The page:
Question: Dear Luise: My wife and I have a 2-year-old son, with another child due in four weeks. The pregnancy has been very hard on my wife; she gets tired very easily, and has to rest often. As a result, I’ve been responsible for taking care of our son in the morning, evening and on weekends. My concern is that our son gets very upset when I’m not around…to the point where he tells us that he doesn’t like her, and he only likes me. This makes both of us very upset. I remind our son of all the things he and mommy do together, like paint and go to the library, but he doesn’t seem to listen. I’m hoping this is just a phase, but I’m concerned that things may get worse when our second child is born. Is there anything we can do to help the situation? Kevin
Answer: Dear Kevin: This is the classic problem of the child liking the parent who is most visible and lively…therefore more of a pal and a love source. Having a favorite parent is as normal as blueberry pie. As adults we do our best not to have a favorite child but they have no such ethical constraints.
Children are basically pretty self-absorbed. In their view you were both put into the world to serve and to please and they put up with very little insubordination on your part. An energetic dad may be a great deal more fun than a tired mom. When you can stop a moment to remember your son’s point of view, his actions will often make a lot more sense. However, you and your wife are the wise ones and you are in charge whether he understand it and likes your decisions or not.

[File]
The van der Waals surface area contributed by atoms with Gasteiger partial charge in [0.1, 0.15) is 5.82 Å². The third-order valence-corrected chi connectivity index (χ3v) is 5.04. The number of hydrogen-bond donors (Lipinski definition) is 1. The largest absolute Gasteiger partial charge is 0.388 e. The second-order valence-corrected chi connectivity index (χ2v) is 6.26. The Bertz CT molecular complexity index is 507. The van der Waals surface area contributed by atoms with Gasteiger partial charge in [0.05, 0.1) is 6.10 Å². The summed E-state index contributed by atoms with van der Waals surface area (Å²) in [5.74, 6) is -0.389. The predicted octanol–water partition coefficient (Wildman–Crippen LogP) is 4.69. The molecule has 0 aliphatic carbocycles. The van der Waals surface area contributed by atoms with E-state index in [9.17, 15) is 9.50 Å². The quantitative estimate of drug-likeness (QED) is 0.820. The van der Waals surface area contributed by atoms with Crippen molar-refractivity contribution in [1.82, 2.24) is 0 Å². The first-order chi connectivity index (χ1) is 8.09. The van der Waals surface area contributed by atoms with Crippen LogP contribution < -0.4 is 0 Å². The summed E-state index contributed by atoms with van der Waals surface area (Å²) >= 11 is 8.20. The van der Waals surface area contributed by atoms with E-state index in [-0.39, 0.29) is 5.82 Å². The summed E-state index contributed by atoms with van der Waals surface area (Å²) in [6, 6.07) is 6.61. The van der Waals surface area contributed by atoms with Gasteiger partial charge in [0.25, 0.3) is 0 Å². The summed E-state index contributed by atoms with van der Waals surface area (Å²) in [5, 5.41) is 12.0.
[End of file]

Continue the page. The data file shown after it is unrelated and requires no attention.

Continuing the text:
Often it is the mom who has the role of being the one who is most appealing on a regular basis. Then she’s the “Queen” and highly preferred.
If it looks like a new baby coming has something to do with your two-year-old’s mom’s focusing elsewhere, (as in not feeling in top shape and at his beck and call), then on some level that may be confusing and the new baby may be unwelcome. Well, they often are anyway because your son will probably not want to share his dad, his current favorite, either. (His loyalies may swing back and forth.)
It is easy to tell a child that young too much. They have no frame of reference and it may look like they understand a great deal more than they can really process. “We’re doing this while dad does that” will suffice. Be careful with the whys. “You get to not like being with mom, that’s OK, and we’re going to do it this way.” Believe it or not the child feels much more secure with that.
When you and your wife get upset with your son’s preferences, he will feel it and have even more that he doesn’t understand. Let him know it’s OK that he has a preference and you are both still going to be doing what you do. Remind yourselves that he isn’t yet in charge of the household. (And you probably have no idea how many two-year-olds actually run the show.) Seriously, when they are given that much power, they are even more unhappy…because they have no idea what to do with it.
Hang in there. Your parents did! Blessings, Luise